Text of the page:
What items are actually useful in a blog sidebar? What should go higher or lower? What do you look for?

I’m also going to change the postings from Delicious. I’ve been having problems with their auto-posting service for my bookmarks, and I’d rather have real content on here and put bookmarks in the sidebar. Besides, you can always grab the feed from my Delicious page or add me to your network.

My Twitter account is basically my “lifestream,” and I don’t want to duplicate that too much here. But I still want to provide easy access to all that information. Maybe a separate page that displays that?

I also need to update the Clips section. I want to provide a little more context, maybe break it up into sections for text, video, programming, etc.

I’d love any suggestions, and you’ll notice a few changes as I figure out what I want to do this week.

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Bandwagon of the summer: News APIs

In May announced its intention to build an Application Programming Interface for its data. MediaBistro quoted Aron Pilhofer:

The goal, according to Aron Pilhofer, editor of interactive news, is to “make the NYT programmable. Everything we produce should be organized data.”

More details, if they can be called that:

Once the API is complete, the Times’ internal developers will use it to build platforms to organize all the structured data such as events listings, restaurants reviews, recipes, etc. They will offer a key to programmers, developers and others who are interested in mashing-up various data sets on the site. “The plan is definitely to open [the code] up,” Frons said. “How far we don’t know.”

I haven’t heard anything since then, although the article mentioned that something would be ready “in a matter of weeks.”

Today I spent some time reading the API documentation for National Public Radio.

That’s right, NPR has an API. (mmm, I love my alphabet soup.)

NPR’s API provides a flexible, powerful way to access your favorite NPR content, including audio from most NPR programs dating back to 1995 as well as text, images and other web-only content from NPR and NPR member stations. This archive consists of over 250,000 stories that are grouped into more than 5,000 different aggregations.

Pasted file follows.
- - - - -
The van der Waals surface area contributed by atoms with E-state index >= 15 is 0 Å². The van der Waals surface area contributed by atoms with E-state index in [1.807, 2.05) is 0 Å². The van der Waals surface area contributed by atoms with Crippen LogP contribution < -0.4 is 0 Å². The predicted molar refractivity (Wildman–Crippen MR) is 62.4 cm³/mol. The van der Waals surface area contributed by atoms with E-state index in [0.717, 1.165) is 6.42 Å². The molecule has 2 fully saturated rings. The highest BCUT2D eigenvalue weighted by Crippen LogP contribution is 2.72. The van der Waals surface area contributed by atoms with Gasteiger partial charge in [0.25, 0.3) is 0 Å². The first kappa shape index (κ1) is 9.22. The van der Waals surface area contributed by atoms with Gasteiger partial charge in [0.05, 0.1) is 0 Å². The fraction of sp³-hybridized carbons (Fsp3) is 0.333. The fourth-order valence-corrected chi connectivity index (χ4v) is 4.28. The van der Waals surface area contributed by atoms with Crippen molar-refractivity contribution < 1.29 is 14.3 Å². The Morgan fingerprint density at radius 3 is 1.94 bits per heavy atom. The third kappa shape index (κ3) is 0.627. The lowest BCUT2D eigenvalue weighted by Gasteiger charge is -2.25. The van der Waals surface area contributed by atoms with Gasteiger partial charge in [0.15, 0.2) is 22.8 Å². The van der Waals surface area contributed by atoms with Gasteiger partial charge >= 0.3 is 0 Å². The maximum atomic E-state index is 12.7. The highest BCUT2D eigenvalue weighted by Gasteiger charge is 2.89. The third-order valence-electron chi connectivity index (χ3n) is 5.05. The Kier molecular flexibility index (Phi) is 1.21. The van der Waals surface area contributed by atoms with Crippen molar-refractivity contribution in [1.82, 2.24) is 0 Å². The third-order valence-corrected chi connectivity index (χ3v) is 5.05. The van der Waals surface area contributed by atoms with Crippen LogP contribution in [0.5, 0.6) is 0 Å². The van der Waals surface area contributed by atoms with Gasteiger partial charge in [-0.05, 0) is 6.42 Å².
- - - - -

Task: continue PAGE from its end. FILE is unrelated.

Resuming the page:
You can get results from Topics, Music Genres, Programs, Bios, Music Artists, Columns and Series in XML, RSS, MediaRSS, JSON, and Atom or through HTML and JavaScript widgets.

Now, I’m a bit of an NPR junkie, so I’m thinking of ways to access all this information for my personal use. And I can see how it could be useful as an internal product for NPR.

But how would another news organization use this? Oh wait, they can’t:

The API is for personal, non-commercial use, or for noncommercial online use by a nonprofit corporation which is exempt from federal income taxes under Section 501(c)(3) of the Internal Revenue Code.

This one doesn’t make sense either:

Content from the API must be used for non-promotional, internet-based purposes only. Uses can include desktop gadgets, blog posts and widgets, but must not include e-newsletters.

And way down at the bottom of the page is a huge block of text describing excluded content. Boooo.

Check out these blog posts from Inside NPR.org, where they explain some of their decisions.

I think this was a great first step, but if you’re gonna jump on the bandwagon, make sure you don’t miss and land on the hitch.

cat

Further, really understand what purpose this bandwagon has. If you’re going to free your data, free it! Let people and news organizations use it (always with a link back) for all kinds of crazy things. Remember kids, sharing is caring!

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Berlin – Follies and free time

We’ve had a lot more free time lately, which has been nice. I took some time to recover from the past few days of walking and biking to edit photos and think about a subject for my project.

Having just come away from 4 years of sleeping 2-4 hours a night, 8 hours is such a luxury! I crash out around midnight and wake up around 8 a.m. This is great for this trip since I have plenty of good light time.

Andrew PurvisYesterday we went to a meeting with Andrew Purvis of the TIME magazine Berlin bureau. He talked about how to break into international reporting and some of the risks involved in reporting in places like Africa.

Laura Laabs He and intern Laura Laabs also talked about the unique personality of Berlin as a city. It’s certainly like no place I’ve ever been, and is becoming one of my favorite cities.

Next was a trip to Mercedes World. I wasn’t too enthusiastic about this one – I can’t tell one car from another and don’t particularly care for the luxury ideals promoted by brands like Mercedes. I took the opportunity to take a load off and sat around waiting for everyone else.